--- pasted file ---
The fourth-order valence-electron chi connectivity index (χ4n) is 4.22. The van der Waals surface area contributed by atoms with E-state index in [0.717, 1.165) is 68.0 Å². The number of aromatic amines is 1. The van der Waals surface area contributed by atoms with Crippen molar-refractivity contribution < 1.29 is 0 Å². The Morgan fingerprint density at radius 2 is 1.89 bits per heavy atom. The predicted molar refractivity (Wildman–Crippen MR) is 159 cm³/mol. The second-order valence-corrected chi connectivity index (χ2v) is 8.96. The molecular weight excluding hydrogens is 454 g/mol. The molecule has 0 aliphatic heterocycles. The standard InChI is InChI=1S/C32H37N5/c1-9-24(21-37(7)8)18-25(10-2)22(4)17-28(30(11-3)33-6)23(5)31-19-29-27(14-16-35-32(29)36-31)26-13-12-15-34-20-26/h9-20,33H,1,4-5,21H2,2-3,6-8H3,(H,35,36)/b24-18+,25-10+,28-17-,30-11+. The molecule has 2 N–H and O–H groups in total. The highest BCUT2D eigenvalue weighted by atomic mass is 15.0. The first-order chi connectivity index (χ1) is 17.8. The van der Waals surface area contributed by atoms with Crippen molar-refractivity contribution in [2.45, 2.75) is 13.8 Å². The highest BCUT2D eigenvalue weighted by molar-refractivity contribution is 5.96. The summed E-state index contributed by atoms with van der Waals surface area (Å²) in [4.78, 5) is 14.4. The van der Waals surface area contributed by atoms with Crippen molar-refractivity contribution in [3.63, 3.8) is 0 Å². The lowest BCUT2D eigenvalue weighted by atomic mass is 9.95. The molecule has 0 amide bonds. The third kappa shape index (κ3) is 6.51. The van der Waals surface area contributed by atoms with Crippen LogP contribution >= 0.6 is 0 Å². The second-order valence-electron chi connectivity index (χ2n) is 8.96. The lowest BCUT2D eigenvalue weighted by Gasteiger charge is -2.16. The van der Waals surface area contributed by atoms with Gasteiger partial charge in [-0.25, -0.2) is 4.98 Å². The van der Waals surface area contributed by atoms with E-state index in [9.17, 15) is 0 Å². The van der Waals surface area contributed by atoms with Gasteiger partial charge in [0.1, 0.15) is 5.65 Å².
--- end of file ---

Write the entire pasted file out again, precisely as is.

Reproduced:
The fourth-order valence-electron chi connectivity index (χ4n) is 4.22. The van der Waals surface area contributed by atoms with E-state index in [0.717, 1.165) is 68.0 Å². The number of aromatic amines is 1. The van der Waals surface area contributed by atoms with Crippen molar-refractivity contribution < 1.29 is 0 Å². The Morgan fingerprint density at radius 2 is 1.89 bits per heavy atom. The predicted molar refractivity (Wildman–Crippen MR) is 159 cm³/mol. The second-order valence-corrected chi connectivity index (χ2v) is 8.96. The molecular weight excluding hydrogens is 454 g/mol. The molecule has 0 aliphatic heterocycles. The standard InChI is InChI=1S/C32H37N5/c1-9-24(21-37(7)8)18-25(10-2)22(4)17-28(30(11-3)33-6)23(5)31-19-29-27(14-16-35-32(29)36-31)26-13-12-15-34-20-26/h9-20,33H,1,4-5,21H2,2-3,6-8H3,(H,35,36)/b24-18+,25-10+,28-17-,30-11+. The molecule has 2 N–H and O–H groups in total. The highest BCUT2D eigenvalue weighted by atomic mass is 15.0. The first-order chi connectivity index (χ1) is 17.8. The van der Waals surface area contributed by atoms with Crippen molar-refractivity contribution in [2.45, 2.75) is 13.8 Å². The highest BCUT2D eigenvalue weighted by molar-refractivity contribution is 5.96. The summed E-state index contributed by atoms with van der Waals surface area (Å²) in [4.78, 5) is 14.4. The van der Waals surface area contributed by atoms with Crippen molar-refractivity contribution in [3.63, 3.8) is 0 Å². The lowest BCUT2D eigenvalue weighted by atomic mass is 9.95. The molecule has 0 amide bonds. The third kappa shape index (κ3) is 6.51. The van der Waals surface area contributed by atoms with Crippen LogP contribution >= 0.6 is 0 Å². The second-order valence-electron chi connectivity index (χ2n) is 8.96. The lowest BCUT2D eigenvalue weighted by Gasteiger charge is -2.16. The van der Waals surface area contributed by atoms with Gasteiger partial charge in [-0.25, -0.2) is 4.98 Å². The van der Waals surface area contributed by atoms with E-state index in [9.17, 15) is 0 Å². The van der Waals surface area contributed by atoms with Gasteiger partial charge in [0.1, 0.15) is 5.65 Å².